Desperate Girls

The Badi Girls

Between 7,000 and 12,000 young girls, aged 9-16, are trafficked each year from Nepal; mainly to India. According to Nepal Monitor/On line journal, 2007, there are more than 200,000 Nepali girls in Indian brothels.

The Dalits(untouchables) are the lowest level in Hindu society, and the Badi community, in Western Nepal, are the lowest of the low. As a displaced hungry people group the Badi community has made sexual subservience a way of life. Young girls from this group “serve” other groups. This has become a tradition and means of livelihood. Many girls, even when they are unwilling, are forced to serve as sex slaves. Family members knowingly sell their daughters to traffickers.

Though prostitution is illegal in Nepal, the industry reportedly has links with highly ranked officials and political leaders. Large groups of girls are taken across the border with many police and government officials being in collusion with traffickers and brothel owners.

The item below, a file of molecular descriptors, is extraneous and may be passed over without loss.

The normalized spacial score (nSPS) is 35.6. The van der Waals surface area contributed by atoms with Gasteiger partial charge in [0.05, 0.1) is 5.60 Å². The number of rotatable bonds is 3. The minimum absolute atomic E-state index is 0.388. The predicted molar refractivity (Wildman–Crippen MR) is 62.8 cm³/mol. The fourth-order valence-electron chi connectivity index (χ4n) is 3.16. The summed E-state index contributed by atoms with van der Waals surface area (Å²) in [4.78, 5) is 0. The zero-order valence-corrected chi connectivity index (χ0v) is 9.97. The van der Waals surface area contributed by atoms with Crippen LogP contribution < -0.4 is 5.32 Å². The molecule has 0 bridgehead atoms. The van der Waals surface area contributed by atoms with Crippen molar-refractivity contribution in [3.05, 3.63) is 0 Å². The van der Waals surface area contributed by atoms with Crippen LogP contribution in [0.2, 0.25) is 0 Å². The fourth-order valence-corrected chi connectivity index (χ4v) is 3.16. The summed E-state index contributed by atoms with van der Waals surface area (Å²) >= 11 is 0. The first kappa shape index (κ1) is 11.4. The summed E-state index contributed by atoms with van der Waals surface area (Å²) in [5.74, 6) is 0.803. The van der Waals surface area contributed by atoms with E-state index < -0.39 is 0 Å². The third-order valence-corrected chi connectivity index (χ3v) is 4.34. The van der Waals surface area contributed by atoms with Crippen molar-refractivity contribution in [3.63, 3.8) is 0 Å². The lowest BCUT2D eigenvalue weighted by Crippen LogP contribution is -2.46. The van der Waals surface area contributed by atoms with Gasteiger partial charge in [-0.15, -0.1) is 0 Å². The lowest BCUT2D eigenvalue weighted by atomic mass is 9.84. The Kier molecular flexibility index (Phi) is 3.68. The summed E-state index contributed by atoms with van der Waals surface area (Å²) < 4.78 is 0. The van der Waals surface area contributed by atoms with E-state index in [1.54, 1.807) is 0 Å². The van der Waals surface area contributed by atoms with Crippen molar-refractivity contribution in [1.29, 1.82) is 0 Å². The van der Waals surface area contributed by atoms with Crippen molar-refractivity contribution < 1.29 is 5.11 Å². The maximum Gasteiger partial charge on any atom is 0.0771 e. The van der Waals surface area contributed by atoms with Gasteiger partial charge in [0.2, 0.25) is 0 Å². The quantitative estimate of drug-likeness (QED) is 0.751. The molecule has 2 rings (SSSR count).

Traffickers and related criminals are often protected by political parties, and if arrested, are freed using political power. As a result, there is an underlying distrust of police that has led people not to file cases against traffickers.

Domestic action involves activities of NGO’s and other volunteer groups. These groups are playing a major role to address girl-trafficking and sex slaves issues. Some NGO’s are playing a very important role to improve the situation. From creating social awareness to rescuing and rehabilitation, they are providing services (and relief) to those that need it the most – the likely victims as well as the rescued ones. The Lighthouse foundation is one of these.

*See Chandra Kala’s story on this blog site.

Wednesday, 8 April 2015

Tuesday 7th April. Kathmandu/Myanmar?????????????

I am wondering if there is some confusion about the blog. At present, Grahame and I are in Myanmar,  establishing a foundation for Christian schools, and doing our research on all that is involved.  Geoff and Gloria Parry are leading the team in Kathmandu in our absence.  We will be arriving in Kathmandu on 14th April.  So if you have been wondering which country you are in, and why there seems to be two countries involved,  now you know.

It is extremely hot in Yangon, and we have spent the day in a hot car in traffic trying to get to see land and to talk to people.  Our car broke down today, and then some team members we were having dinner with, got lost in the taxi, and were very late arriving.  Nonetheless, we are all in good spirits and loved the fellowship with our Burmese brothers and sisters, and also a couple from Korea.

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